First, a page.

The astonishing rise in gold trade between Turkey and Iran of late has been interpreted by some as Turkey paying with gold for the oil it buys from Iran. Others surmised that Iran was preparing for war by stocking up on gold.
But according to the narrative of those who control Istanbul’s lucrative gold market, where the volume of trade exceeds tens of millions of dollars a day, the reality is different. According to one of them who rules the market, it is all about arbitrage, that is, the profit made from differences in parities.
Same source says the word in the market is that the leading name in this trade is an Iranian of Azeri origin, Reza Zarrab, married to a top Turkish singer, Ebru Gundes.
Royal Maritime and Industrial Machinery Industry Corporation set up in Istanbul added “gold” to its name and announced in the Commercial Register Journal of Oct. 27, 2011. The new name of the company was thereafter Royal Maritime Industrial Machinery and Precious Ores Industry Corporation. Reza Zarrab already had a jewelry company in Istanbul.
$6 billion worth of gold exports
According to official Turkish Statistical Institution data, between January 2012 and July 2012, Turkey exported $8.8 billion worth of gold and precious stones. In the same period of 2011 the total was $1.8 billion. That is a $7 billion upsurge in gold and precious stones exports. Turkey’s overall exports to Iran in the first seven months of this year was $8 billion, while it was only $2 billion in the same period of 2011. It is believed that gold is the main source of this bewildering increase. According to current prices, one ton of gold sells for $54 million. It's $6 billion for 110 tons of gold.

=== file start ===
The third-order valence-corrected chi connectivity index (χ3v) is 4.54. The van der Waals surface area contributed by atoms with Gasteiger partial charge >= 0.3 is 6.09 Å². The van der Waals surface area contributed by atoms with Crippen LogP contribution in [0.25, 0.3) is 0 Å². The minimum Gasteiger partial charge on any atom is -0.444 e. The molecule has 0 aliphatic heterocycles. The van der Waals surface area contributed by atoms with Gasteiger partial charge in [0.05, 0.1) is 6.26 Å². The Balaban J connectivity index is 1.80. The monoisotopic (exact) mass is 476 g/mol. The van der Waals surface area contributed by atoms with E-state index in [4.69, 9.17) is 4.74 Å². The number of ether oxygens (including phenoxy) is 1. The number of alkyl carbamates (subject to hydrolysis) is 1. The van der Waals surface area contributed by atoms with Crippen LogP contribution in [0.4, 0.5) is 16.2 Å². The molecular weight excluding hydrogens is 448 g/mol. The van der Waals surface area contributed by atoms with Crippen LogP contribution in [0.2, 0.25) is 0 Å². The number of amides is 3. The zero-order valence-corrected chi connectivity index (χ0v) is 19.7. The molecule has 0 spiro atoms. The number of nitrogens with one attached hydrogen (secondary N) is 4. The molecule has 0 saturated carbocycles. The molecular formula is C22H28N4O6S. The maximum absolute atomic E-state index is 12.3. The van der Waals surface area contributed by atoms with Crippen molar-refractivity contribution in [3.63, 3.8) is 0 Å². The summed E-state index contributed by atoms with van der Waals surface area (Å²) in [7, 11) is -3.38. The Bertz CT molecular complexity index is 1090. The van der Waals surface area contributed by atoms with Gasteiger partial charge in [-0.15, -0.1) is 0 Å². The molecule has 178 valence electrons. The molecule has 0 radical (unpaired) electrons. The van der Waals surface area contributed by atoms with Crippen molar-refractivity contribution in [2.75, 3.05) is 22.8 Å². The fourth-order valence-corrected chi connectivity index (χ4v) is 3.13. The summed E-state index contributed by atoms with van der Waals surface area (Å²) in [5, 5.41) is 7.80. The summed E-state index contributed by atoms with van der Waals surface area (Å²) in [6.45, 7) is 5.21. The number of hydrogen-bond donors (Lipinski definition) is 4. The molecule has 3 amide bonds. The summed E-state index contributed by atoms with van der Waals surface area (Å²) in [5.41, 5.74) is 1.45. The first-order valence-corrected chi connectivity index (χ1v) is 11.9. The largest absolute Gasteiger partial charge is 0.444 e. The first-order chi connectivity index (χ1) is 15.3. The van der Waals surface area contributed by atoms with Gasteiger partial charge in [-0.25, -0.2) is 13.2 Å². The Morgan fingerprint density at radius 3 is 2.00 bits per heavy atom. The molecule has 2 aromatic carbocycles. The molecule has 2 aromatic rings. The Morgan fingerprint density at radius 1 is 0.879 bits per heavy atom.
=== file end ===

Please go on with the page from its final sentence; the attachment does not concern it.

Thus, in July 2012 Iran became Turkey’s biggest trading partner, with a 295% increase. Gold and precious stones exports with a 371% increase became the number one trade item. Imports of gold and precious stones to Turkey in the meanwhile increased by 98% and became the third most-imported commodity.
Privileged businessmen profit from parity differences
A key player in the gold market gave a simplified, step-by-step explanation of how Iran-Turkey gold trade works:
*In Iran, there are businessmen granted privileges by the state. The state provides foreign currencies at lower rates to these names involved in foreign trade.
*All transactions are made not in dollars, which dominate other international markets, but in euros. This is to evade tight US surveillance of transactions made in dollars. Iran is under embargo. US and European (parties) doing business with it are subject heavy fines.
*Privileged businessman converts his tomans (Iranian currency) to euros at the rate of 2,150 toman to a euro. Others in the market have to pay 2,250 tomans for a euro.
*The privileged businessman than brings his substantial amount of euros to Turkey and buys gold.
*Then, he physically exports the gold he has bought to Iran and sells it there at the higher rate. His profit is the difference in parities.
*The gold bought through companies registered in Turkey is not taken only to Iran but also sold in United Arab Emirates. It is all about arbitrage, that is, the profit made from differences in parities.
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